The recent geo-engineering survey at Dumbarton Rock, commissioned by Historic Scotland, on the NW face (main climbing area above the boulders) has thankfully found no major instability and we hope that responsible climbing can continue as normal at Dumbarton. The report summarises the situation thus:
'The principal potential hazard noted at the NW inspection area is unstable blocks becoming detached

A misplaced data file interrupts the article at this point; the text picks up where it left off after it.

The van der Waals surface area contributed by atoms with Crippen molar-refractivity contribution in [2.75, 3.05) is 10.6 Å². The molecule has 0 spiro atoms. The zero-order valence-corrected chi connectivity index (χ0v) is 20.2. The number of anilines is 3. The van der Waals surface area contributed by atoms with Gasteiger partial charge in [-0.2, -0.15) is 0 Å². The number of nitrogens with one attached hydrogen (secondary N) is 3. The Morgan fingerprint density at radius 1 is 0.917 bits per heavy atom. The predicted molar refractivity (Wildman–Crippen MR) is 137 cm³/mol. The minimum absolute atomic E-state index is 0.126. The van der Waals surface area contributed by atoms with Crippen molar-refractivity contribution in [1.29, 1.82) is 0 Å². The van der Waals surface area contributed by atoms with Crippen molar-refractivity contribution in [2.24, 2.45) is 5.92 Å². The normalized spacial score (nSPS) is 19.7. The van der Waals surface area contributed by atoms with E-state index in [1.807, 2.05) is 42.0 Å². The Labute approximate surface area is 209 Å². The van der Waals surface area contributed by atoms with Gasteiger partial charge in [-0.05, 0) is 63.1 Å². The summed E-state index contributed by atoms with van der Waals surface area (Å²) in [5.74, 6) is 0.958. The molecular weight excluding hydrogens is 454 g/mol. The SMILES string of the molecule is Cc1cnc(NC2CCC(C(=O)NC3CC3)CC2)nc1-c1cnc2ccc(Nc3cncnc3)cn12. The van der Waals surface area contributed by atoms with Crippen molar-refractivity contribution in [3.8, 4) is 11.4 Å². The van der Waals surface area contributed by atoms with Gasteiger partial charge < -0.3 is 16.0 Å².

from the face and falling onto areas below. It has been established through visual inspection of the area that the rock mass is generally tight, and although there are a number of well developed joint sets, there is little evidence that the intersection geometry is creating significant viable or active rockfall events. This is not say that rockfall will not occur, as from time to time material will dislodge from the face due to natural processes, but these are likely to be relatively infrequent and are impacting areas with only transient pedestrian traffic. Given these criteria – infrequent rockfall events and infrequent transient pedestrian traffic - It is considered that the risks to members of the public, both below the castle and within the walls of the Duke of York’s Battery area, may be managed through regular inspection and monitoring. The risk of instability and damage to the castle infrastructure may also be managed in the same manner. The installation of rockfall warning signs at the base of the slope to warn the public of the risks would be considered appropriate.'